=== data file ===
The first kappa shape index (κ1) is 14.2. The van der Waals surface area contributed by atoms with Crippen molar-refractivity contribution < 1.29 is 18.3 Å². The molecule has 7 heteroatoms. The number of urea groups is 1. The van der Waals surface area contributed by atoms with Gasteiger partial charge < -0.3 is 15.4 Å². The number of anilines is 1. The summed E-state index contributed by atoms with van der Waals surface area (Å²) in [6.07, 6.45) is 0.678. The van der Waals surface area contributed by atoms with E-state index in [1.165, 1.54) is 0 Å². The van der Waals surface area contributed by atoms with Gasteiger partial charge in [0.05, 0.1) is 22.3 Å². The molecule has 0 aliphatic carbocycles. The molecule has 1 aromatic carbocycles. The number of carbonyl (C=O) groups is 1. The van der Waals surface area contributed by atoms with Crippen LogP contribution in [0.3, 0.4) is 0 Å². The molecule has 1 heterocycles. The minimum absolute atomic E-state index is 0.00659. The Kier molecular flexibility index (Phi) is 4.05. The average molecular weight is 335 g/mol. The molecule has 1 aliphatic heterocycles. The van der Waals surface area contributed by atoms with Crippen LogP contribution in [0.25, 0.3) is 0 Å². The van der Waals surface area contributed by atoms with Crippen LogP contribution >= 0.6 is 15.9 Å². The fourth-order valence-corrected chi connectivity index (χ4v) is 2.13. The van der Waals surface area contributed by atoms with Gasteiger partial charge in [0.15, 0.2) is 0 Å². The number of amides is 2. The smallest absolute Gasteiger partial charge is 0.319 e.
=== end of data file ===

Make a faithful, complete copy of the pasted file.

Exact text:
The first kappa shape index (κ1) is 14.2. The van der Waals surface area contributed by atoms with Crippen molar-refractivity contribution < 1.29 is 18.3 Å². The molecule has 7 heteroatoms. The number of urea groups is 1. The van der Waals surface area contributed by atoms with Gasteiger partial charge < -0.3 is 15.4 Å². The number of anilines is 1. The summed E-state index contributed by atoms with van der Waals surface area (Å²) in [6.07, 6.45) is 0.678. The van der Waals surface area contributed by atoms with E-state index in [1.165, 1.54) is 0 Å². The van der Waals surface area contributed by atoms with Gasteiger partial charge in [0.05, 0.1) is 22.3 Å². The molecule has 0 aliphatic carbocycles. The molecule has 1 aromatic carbocycles. The number of carbonyl (C=O) groups is 1. The van der Waals surface area contributed by atoms with Crippen LogP contribution in [0.3, 0.4) is 0 Å². The molecule has 1 heterocycles. The minimum absolute atomic E-state index is 0.00659. The Kier molecular flexibility index (Phi) is 4.05. The average molecular weight is 335 g/mol. The molecule has 1 aliphatic heterocycles. The van der Waals surface area contributed by atoms with Crippen LogP contribution in [0.25, 0.3) is 0 Å². The van der Waals surface area contributed by atoms with Crippen LogP contribution >= 0.6 is 15.9 Å². The fourth-order valence-corrected chi connectivity index (χ4v) is 2.13. The van der Waals surface area contributed by atoms with Gasteiger partial charge in [0.15, 0.2) is 0 Å². The number of amides is 2. The smallest absolute Gasteiger partial charge is 0.319 e.